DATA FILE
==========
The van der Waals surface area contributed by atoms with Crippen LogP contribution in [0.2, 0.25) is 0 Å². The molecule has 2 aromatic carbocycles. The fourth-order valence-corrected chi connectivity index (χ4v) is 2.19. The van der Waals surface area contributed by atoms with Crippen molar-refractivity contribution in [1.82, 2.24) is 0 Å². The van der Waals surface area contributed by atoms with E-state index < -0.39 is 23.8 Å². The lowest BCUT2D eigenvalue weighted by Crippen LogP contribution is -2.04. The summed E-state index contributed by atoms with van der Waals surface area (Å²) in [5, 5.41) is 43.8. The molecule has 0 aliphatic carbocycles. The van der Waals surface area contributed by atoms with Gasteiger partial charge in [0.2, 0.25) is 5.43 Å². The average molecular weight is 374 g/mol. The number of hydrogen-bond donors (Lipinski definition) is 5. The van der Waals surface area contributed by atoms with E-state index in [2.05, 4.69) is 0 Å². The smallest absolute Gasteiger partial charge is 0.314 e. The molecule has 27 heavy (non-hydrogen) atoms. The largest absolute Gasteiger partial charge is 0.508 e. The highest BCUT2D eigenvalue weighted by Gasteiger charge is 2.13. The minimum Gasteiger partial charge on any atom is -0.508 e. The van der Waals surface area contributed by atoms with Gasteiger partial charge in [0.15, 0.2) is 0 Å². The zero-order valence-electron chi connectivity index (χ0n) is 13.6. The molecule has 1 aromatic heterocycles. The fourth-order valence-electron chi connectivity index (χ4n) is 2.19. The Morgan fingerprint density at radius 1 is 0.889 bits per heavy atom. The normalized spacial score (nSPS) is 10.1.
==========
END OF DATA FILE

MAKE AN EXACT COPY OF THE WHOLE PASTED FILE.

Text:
The van der Waals surface area contributed by atoms with Crippen LogP contribution in [0.2, 0.25) is 0 Å². The molecule has 2 aromatic carbocycles. The fourth-order valence-corrected chi connectivity index (χ4v) is 2.19. The van der Waals surface area contributed by atoms with Crippen molar-refractivity contribution in [1.82, 2.24) is 0 Å². The van der Waals surface area contributed by atoms with E-state index < -0.39 is 23.8 Å². The lowest BCUT2D eigenvalue weighted by Crippen LogP contribution is -2.04. The summed E-state index contributed by atoms with van der Waals surface area (Å²) in [5, 5.41) is 43.8. The molecule has 0 aliphatic carbocycles. The van der Waals surface area contributed by atoms with Gasteiger partial charge in [0.2, 0.25) is 5.43 Å². The average molecular weight is 374 g/mol. The number of hydrogen-bond donors (Lipinski definition) is 5. The van der Waals surface area contributed by atoms with E-state index in [2.05, 4.69) is 0 Å². The smallest absolute Gasteiger partial charge is 0.314 e. The molecule has 27 heavy (non-hydrogen) atoms. The largest absolute Gasteiger partial charge is 0.508 e. The highest BCUT2D eigenvalue weighted by Gasteiger charge is 2.13. The minimum Gasteiger partial charge on any atom is -0.508 e. The van der Waals surface area contributed by atoms with Gasteiger partial charge in [0.15, 0.2) is 0 Å². The zero-order valence-electron chi connectivity index (χ0n) is 13.6. The molecule has 1 aromatic heterocycles. The fourth-order valence-electron chi connectivity index (χ4n) is 2.19. The Morgan fingerprint density at radius 1 is 0.889 bits per heavy atom. The normalized spacial score (nSPS) is 10.1.